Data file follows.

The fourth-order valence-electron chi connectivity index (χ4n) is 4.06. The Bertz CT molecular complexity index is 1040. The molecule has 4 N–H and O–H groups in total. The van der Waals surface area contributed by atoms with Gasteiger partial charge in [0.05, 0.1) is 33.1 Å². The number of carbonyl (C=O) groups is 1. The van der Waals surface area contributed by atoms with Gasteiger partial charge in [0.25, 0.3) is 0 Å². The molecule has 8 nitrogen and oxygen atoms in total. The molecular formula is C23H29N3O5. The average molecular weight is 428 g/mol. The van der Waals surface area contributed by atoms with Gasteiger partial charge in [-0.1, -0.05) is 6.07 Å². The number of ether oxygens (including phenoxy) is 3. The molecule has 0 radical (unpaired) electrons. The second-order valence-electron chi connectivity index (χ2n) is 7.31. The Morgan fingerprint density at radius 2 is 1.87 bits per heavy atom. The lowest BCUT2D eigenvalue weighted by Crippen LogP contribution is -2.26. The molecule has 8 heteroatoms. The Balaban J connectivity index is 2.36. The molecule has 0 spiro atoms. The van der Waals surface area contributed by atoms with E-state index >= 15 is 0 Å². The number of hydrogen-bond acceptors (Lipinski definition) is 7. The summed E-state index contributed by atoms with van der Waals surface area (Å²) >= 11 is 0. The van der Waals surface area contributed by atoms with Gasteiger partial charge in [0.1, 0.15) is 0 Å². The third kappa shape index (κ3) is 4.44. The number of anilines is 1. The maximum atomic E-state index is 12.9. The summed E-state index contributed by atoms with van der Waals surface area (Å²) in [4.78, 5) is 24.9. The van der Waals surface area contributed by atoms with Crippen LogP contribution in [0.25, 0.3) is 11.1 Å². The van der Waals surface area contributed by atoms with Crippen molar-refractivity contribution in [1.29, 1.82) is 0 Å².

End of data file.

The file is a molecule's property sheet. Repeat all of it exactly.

The fourth-order valence-electron chi connectivity index (χ4n) is 4.06. The Bertz CT molecular complexity index is 1040. The molecule has 4 N–H and O–H groups in total. The van der Waals surface area contributed by atoms with Gasteiger partial charge in [0.05, 0.1) is 33.1 Å². The number of carbonyl (C=O) groups is 1. The van der Waals surface area contributed by atoms with Gasteiger partial charge in [0.25, 0.3) is 0 Å². The molecule has 8 nitrogen and oxygen atoms in total. The molecular formula is C23H29N3O5. The average molecular weight is 428 g/mol. The van der Waals surface area contributed by atoms with Gasteiger partial charge in [-0.1, -0.05) is 6.07 Å². The number of ether oxygens (including phenoxy) is 3. The molecule has 0 radical (unpaired) electrons. The second-order valence-electron chi connectivity index (χ2n) is 7.31. The Morgan fingerprint density at radius 2 is 1.87 bits per heavy atom. The lowest BCUT2D eigenvalue weighted by Crippen LogP contribution is -2.26. The molecule has 8 heteroatoms. The Balaban J connectivity index is 2.36. The molecule has 0 spiro atoms. The van der Waals surface area contributed by atoms with E-state index >= 15 is 0 Å². The number of hydrogen-bond acceptors (Lipinski definition) is 7. The summed E-state index contributed by atoms with van der Waals surface area (Å²) >= 11 is 0. The van der Waals surface area contributed by atoms with Gasteiger partial charge in [0.1, 0.15) is 0 Å². The third kappa shape index (κ3) is 4.44. The number of anilines is 1. The maximum atomic E-state index is 12.9. The summed E-state index contributed by atoms with van der Waals surface area (Å²) in [4.78, 5) is 24.9. The van der Waals surface area contributed by atoms with Crippen LogP contribution in [0.25, 0.3) is 11.1 Å². The van der Waals surface area contributed by atoms with Crippen molar-refractivity contribution in [1.29, 1.82) is 0 Å².